Wednesday, March 25, 2015

50 Years After Selma to Montgomery, We Must March On

 By Archbishop Joseph E. Kurtz

“If we do not walk together, if we do not pray for one another, if we do not collaborate in the many ways that we can in this world for the people of God, then unity will not come about.” –Pope Francis, from January 25th, 2014, Week of Prayer for Christian Unity

As we gather at St. Jude Parish to commemorate the 50th Anniversary of the 1965 Civil Rights March from Selma to Montgomery, we are flooded with vivid memories. We must never forget the images associated with this historic march. They are pictures of men and women standing as still as stone against a coming rush of violent resistance during the first attempt to march. They are images of solidarity, of complete strangers coming together all along the way for a noble purpose, at times literally binding up one another’s wounds. As with St. Jude, we see compassionate souls creating space for rest and hospitality for the weary when many others would not take the risk.

What we beheld in the Selma to Montgomery March shed needed light on the toll of racism, and, for many, put a human face on those impacted by its evils. The perseverance, sacrifice and peaceful witness against violence we recall today moved a nation to earnestly seek to heal divisions within the human family. Selma marked a turning point in the national conscience and conversation.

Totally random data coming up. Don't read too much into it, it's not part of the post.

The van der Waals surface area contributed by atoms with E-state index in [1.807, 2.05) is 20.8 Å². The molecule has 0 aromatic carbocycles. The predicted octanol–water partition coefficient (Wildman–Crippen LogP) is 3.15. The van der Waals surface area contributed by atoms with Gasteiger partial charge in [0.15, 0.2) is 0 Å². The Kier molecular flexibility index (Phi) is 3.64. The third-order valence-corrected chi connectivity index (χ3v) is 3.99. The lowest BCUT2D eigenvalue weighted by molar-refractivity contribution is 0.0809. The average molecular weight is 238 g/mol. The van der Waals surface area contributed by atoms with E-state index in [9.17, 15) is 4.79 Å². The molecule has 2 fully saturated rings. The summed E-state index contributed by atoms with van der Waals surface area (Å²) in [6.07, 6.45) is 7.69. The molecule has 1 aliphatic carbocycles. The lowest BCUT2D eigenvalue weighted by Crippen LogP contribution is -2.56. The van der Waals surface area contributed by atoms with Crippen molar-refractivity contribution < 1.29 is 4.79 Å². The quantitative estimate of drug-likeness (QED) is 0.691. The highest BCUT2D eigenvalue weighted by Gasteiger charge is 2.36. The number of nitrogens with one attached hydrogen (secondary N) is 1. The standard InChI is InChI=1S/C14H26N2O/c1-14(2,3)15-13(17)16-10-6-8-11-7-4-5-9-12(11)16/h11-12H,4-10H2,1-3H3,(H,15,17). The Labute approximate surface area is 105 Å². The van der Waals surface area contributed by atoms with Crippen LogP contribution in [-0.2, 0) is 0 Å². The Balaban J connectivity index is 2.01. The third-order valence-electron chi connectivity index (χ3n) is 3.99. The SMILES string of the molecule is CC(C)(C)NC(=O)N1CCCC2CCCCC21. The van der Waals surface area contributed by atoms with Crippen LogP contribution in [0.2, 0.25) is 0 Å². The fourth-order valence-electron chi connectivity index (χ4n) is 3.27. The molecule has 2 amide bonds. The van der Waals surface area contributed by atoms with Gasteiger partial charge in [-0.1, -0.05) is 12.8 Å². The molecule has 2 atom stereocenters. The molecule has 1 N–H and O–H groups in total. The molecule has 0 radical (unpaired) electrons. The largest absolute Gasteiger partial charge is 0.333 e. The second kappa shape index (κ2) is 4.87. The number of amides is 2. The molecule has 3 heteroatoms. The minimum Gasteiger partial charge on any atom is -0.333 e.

Today, we honor the sacrifice of many brave and often unnamed heroes—most of deep faith, including a number of Catholics—who worked for years to ensure equal access to the benefits of democracy, benefits that include the right to vote and fully participate in the processes that safeguard the common good. Those who marched did so as part of a poignant chapter in a long struggle.

We recognize the significant progress that has been made against the scourge of racism following the dramatic events of 1965. Because of the very real sacrifices of so many like those who participated in this march, real and lasting change has taken root in our country and we are better for it. There is still much to be done in fully transforming hearts and minds; let us use the energy of this anniversary to finish the work of healing divisions that remain and ending the cycles of violence that grip too many of our communities. With firm faith and trust in a gracious and loving God, we must march on.


Archbishop Kurtz delivered these remarks in Selma, Alabama March 24, 2015. He is president of the USCCB and archbishop of Louisville.

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